Common Short-Term Savings Vehicles

Standard, money market and high-yield savings accounts are common short-term savings vehicles. High-yield savings accounts often earn more interest than a standard savings account. A money market savings account is similar to a savings account in that a money market account also pays interest on deposits. However, money market accounts differ in that they may offer more flexibility by allowing you to write checks, make electronic transfers and use ATM and debit cards. It is important to note that savings accounts are typically backed by the Federal Deposit Insurance Corporation (FDIC), which is the corporation that insures deposits in the United States against bank failure, whereas money market accounts are not.

When deciding which type of savings account works best for you, take into consideration the required initial deposit, the interest rate, how interest is compounded, the minimum balance required and your ability to access your funds. Interest rates can vary for each, especially between the high-yield savings accounts offered by online banks and those offered by traditional brick and mortar banks, such as JP Morgan Chase and Bank of America, for example. Free, consumer-based sites, such as Bankrate.com, make it easy to compare interest rates offered by multiple banks.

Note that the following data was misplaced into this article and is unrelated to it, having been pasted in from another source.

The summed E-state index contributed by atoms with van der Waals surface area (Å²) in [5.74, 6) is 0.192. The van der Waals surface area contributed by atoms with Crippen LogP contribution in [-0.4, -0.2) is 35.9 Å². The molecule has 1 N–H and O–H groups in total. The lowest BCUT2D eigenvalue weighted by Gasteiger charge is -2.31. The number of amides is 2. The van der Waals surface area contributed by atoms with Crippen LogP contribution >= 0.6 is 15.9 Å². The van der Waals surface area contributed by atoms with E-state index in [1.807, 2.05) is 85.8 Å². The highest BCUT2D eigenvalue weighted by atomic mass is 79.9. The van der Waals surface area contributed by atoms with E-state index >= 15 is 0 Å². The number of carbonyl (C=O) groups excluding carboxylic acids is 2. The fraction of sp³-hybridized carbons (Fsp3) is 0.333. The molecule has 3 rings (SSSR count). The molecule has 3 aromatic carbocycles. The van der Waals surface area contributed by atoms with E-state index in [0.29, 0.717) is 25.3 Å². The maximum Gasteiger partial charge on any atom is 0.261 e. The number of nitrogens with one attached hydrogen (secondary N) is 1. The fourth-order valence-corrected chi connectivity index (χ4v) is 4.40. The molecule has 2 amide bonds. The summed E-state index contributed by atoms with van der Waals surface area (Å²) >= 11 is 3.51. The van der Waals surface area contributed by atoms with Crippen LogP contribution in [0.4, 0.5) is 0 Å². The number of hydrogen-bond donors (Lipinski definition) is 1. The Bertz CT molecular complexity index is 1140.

Intermediate-Term Savings Vehicles

Certificates of deposit are a common intermediate-term savings vehicle. A certificate of deposit (CD) is a specialized deposit made at a bank or other financial institution and held for a specific period of time. When you put your money in a CD, the bank lends out your money to earn interest. The bank pays you interest in exchange for the use of your funds. The interest rate of a CD is based on the specific terms and duration of the CD. Typically, the longer you commit to leaving your money in a CD, the higher the interest rate you’re likely to receive.

When the CD reaches the maturity date, or the end of the term, you have the option to withdraw the money you deposited plus the accumulated interest. The most important thing to know about certificates of deposit is that the initial deposit cannot be withdrawn before the maturity date without penalty.

Keep track of your CD maturity dates so that you are prepared to decide whether to withdraw your money on the maturity date or to renew the CD. If you decide to renew your CD, be sure to reevaluate the interest rate. You may want to compare current interest rates to determine if renewing the CD is the right decision for you.

The interest rate will remain constant for the term of a traditional CD. Bankrate.com and similar websites offer CD interest calculators to show how compounding interest increases a CD’s value.

Other Tips for Managing Your Finances

  • Buy disability insurance first.
  • Purchase term life insurance if you have dependents or co-signers on your educational loans or debts.
  • Avoid or eliminate credit card debt.
  • Make tax-deductible investments when possible.
  • Consider buying a used car rather than a new one to avoid rapid depreciation in resale value.

 

Disclaimer: This information is provided for informational purposes only and should not be construed as financial or investment advice. Consult a professional regarding your specific situation.